The "Cool Streets" Program in Los Angeles started in 2019 and at this time has covered about 50 blocks in five neighborhoods. The newest phase of the "Cool Streets" Program commenced on Monday and has a plan to confront climate change.
Mayor of Los Angeles, Eric Garcetti, and other notable city leaders came together in North Hollywood to announce what this latest phase entailed.
Mayor Garcetti said:
“Here in Los Angeles, we’re not waiting for others to figure it out, we lead solutions,”
“Whether it’s in this pandemic, or weather it’s here dealing with this public health emergency of climate change. We don’t wait for others to figure it out, we get our hands dirty, literally We try to figure it out and be the first to lead the world.”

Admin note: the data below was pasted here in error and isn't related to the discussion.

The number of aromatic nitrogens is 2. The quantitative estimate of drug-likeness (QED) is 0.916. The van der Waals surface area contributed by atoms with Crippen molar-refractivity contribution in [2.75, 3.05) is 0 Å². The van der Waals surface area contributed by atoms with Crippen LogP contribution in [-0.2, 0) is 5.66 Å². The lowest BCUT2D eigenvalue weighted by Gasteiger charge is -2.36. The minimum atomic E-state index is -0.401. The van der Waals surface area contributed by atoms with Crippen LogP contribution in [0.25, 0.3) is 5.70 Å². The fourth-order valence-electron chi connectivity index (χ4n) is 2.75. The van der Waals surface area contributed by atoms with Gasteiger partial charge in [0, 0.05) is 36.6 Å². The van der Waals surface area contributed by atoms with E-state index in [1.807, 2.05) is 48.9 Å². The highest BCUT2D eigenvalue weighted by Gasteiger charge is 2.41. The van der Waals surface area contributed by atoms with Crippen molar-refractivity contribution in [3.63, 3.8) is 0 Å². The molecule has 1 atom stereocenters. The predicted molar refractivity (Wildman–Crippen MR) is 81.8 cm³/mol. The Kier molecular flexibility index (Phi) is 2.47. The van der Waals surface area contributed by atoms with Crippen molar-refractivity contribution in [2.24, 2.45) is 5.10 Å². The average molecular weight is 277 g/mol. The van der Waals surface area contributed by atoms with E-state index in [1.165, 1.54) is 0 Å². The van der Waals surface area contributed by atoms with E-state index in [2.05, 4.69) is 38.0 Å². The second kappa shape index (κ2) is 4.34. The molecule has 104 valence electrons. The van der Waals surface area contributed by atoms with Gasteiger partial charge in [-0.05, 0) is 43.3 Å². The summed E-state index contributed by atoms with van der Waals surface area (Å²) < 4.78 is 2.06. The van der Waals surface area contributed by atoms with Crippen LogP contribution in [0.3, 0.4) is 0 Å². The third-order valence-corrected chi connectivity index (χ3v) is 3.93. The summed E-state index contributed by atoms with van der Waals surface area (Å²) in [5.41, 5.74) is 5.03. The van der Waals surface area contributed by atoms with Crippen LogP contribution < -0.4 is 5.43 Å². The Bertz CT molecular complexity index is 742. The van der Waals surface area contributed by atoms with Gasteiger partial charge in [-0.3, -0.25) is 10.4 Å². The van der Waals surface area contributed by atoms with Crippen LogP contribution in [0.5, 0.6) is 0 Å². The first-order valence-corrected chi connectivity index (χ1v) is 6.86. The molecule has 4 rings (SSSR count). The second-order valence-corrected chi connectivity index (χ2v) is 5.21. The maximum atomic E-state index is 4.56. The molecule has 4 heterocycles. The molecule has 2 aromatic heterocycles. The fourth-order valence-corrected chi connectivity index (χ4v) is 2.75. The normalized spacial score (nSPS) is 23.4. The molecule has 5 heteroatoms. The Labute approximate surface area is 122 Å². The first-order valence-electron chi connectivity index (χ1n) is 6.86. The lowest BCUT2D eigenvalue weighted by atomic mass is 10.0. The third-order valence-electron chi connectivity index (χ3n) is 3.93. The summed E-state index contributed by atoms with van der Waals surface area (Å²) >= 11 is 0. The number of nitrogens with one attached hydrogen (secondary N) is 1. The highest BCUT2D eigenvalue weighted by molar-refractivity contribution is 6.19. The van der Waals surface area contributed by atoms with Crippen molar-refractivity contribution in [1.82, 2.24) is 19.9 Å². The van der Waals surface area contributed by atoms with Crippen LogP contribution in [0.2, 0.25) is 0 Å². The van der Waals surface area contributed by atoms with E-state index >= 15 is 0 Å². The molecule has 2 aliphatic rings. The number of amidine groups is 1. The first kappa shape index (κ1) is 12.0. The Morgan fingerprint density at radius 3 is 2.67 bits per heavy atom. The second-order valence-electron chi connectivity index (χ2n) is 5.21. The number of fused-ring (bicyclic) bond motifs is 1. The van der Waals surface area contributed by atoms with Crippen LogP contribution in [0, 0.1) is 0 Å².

The latest phase, which is called, "Cool Neighborhoods" looks to add approximately 60 miles of new pavement and about 2,000 trees to North Hollywood, Pico-Union, Canoga Park, Westlake South, Sylmar, South Central, Boyle Heights, and Vermont Square.
The “Cool Streets” Program will help reduce urban and rural temperature differential by approximately 1.7 degrees by 2025 and 3 degrees by 2035, according to the mayor’s office.